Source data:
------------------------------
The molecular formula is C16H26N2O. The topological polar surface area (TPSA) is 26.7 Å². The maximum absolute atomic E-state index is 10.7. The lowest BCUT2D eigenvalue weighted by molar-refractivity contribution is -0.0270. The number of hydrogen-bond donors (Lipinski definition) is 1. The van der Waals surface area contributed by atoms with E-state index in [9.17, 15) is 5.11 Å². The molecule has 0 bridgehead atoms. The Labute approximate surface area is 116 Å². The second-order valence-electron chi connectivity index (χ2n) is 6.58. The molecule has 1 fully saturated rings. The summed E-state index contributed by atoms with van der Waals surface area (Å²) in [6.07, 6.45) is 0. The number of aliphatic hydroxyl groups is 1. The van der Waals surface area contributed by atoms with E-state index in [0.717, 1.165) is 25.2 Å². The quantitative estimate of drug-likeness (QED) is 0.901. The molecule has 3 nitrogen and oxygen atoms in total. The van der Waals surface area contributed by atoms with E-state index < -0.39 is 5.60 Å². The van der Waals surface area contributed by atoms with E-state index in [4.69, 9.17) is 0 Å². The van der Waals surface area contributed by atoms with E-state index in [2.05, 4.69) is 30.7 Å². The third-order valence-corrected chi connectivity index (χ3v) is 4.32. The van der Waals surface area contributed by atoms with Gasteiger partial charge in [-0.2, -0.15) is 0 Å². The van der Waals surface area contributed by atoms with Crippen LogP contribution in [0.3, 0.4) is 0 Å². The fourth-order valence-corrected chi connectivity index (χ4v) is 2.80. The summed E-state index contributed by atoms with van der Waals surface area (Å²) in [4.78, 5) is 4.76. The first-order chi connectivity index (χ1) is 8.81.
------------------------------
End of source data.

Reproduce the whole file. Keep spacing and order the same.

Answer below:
The molecular formula is C16H26N2O. The topological polar surface area (TPSA) is 26.7 Å². The maximum absolute atomic E-state index is 10.7. The lowest BCUT2D eigenvalue weighted by molar-refractivity contribution is -0.0270. The number of hydrogen-bond donors (Lipinski definition) is 1. The van der Waals surface area contributed by atoms with E-state index in [9.17, 15) is 5.11 Å². The molecule has 0 bridgehead atoms. The Labute approximate surface area is 116 Å². The second-order valence-electron chi connectivity index (χ2n) is 6.58. The molecule has 1 fully saturated rings. The summed E-state index contributed by atoms with van der Waals surface area (Å²) in [6.07, 6.45) is 0. The number of aliphatic hydroxyl groups is 1. The van der Waals surface area contributed by atoms with E-state index in [0.717, 1.165) is 25.2 Å². The quantitative estimate of drug-likeness (QED) is 0.901. The molecule has 3 nitrogen and oxygen atoms in total. The van der Waals surface area contributed by atoms with E-state index < -0.39 is 5.60 Å². The van der Waals surface area contributed by atoms with E-state index in [4.69, 9.17) is 0 Å². The van der Waals surface area contributed by atoms with E-state index in [2.05, 4.69) is 30.7 Å². The third-order valence-corrected chi connectivity index (χ3v) is 4.32. The van der Waals surface area contributed by atoms with Gasteiger partial charge in [-0.2, -0.15) is 0 Å². The van der Waals surface area contributed by atoms with Crippen LogP contribution in [0.3, 0.4) is 0 Å². The fourth-order valence-corrected chi connectivity index (χ4v) is 2.80. The summed E-state index contributed by atoms with van der Waals surface area (Å²) in [4.78, 5) is 4.76. The first-order chi connectivity index (χ1) is 8.81.